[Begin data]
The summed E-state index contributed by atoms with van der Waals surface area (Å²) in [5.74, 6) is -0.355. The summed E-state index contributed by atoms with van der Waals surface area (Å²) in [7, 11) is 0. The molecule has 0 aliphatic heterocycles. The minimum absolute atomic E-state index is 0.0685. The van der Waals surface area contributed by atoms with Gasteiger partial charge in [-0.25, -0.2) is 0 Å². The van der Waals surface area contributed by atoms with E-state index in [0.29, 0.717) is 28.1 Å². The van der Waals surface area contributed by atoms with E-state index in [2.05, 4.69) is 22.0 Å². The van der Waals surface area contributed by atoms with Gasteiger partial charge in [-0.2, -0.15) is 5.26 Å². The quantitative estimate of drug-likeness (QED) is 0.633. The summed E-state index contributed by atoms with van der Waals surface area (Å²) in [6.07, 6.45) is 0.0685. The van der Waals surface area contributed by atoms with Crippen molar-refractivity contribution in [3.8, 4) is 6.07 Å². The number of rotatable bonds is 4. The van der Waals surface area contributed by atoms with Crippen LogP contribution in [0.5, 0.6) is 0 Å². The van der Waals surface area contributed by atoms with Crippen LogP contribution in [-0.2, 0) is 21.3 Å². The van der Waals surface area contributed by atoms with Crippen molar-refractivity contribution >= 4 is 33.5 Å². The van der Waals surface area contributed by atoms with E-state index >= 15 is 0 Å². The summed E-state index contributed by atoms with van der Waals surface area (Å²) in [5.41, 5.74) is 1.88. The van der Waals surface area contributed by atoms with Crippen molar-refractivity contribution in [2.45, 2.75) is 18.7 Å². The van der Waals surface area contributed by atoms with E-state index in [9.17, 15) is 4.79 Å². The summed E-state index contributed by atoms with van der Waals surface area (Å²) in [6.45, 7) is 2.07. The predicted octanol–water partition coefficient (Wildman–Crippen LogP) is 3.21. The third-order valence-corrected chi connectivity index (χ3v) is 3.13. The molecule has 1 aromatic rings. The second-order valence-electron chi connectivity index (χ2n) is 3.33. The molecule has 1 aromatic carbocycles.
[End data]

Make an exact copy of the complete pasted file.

The summed E-state index contributed by atoms with van der Waals surface area (Å²) in [5.74, 6) is -0.355. The summed E-state index contributed by atoms with van der Waals surface area (Å²) in [7, 11) is 0. The molecule has 0 aliphatic heterocycles. The minimum absolute atomic E-state index is 0.0685. The van der Waals surface area contributed by atoms with Gasteiger partial charge in [-0.25, -0.2) is 0 Å². The van der Waals surface area contributed by atoms with E-state index in [0.29, 0.717) is 28.1 Å². The van der Waals surface area contributed by atoms with E-state index in [2.05, 4.69) is 22.0 Å². The van der Waals surface area contributed by atoms with Gasteiger partial charge in [-0.2, -0.15) is 5.26 Å². The quantitative estimate of drug-likeness (QED) is 0.633. The summed E-state index contributed by atoms with van der Waals surface area (Å²) in [6.07, 6.45) is 0.0685. The van der Waals surface area contributed by atoms with Crippen molar-refractivity contribution in [3.8, 4) is 6.07 Å². The number of rotatable bonds is 4. The van der Waals surface area contributed by atoms with Crippen LogP contribution in [0.5, 0.6) is 0 Å². The van der Waals surface area contributed by atoms with Crippen LogP contribution in [-0.2, 0) is 21.3 Å². The van der Waals surface area contributed by atoms with Crippen molar-refractivity contribution >= 4 is 33.5 Å². The van der Waals surface area contributed by atoms with E-state index >= 15 is 0 Å². The summed E-state index contributed by atoms with van der Waals surface area (Å²) in [5.41, 5.74) is 1.88. The van der Waals surface area contributed by atoms with Crippen molar-refractivity contribution in [2.45, 2.75) is 18.7 Å². The van der Waals surface area contributed by atoms with E-state index in [9.17, 15) is 4.79 Å². The summed E-state index contributed by atoms with van der Waals surface area (Å²) in [6.45, 7) is 2.07. The predicted octanol–water partition coefficient (Wildman–Crippen LogP) is 3.21. The third-order valence-corrected chi connectivity index (χ3v) is 3.13. The molecule has 1 aromatic rings. The second-order valence-electron chi connectivity index (χ2n) is 3.33. The molecule has 1 aromatic carbocycles.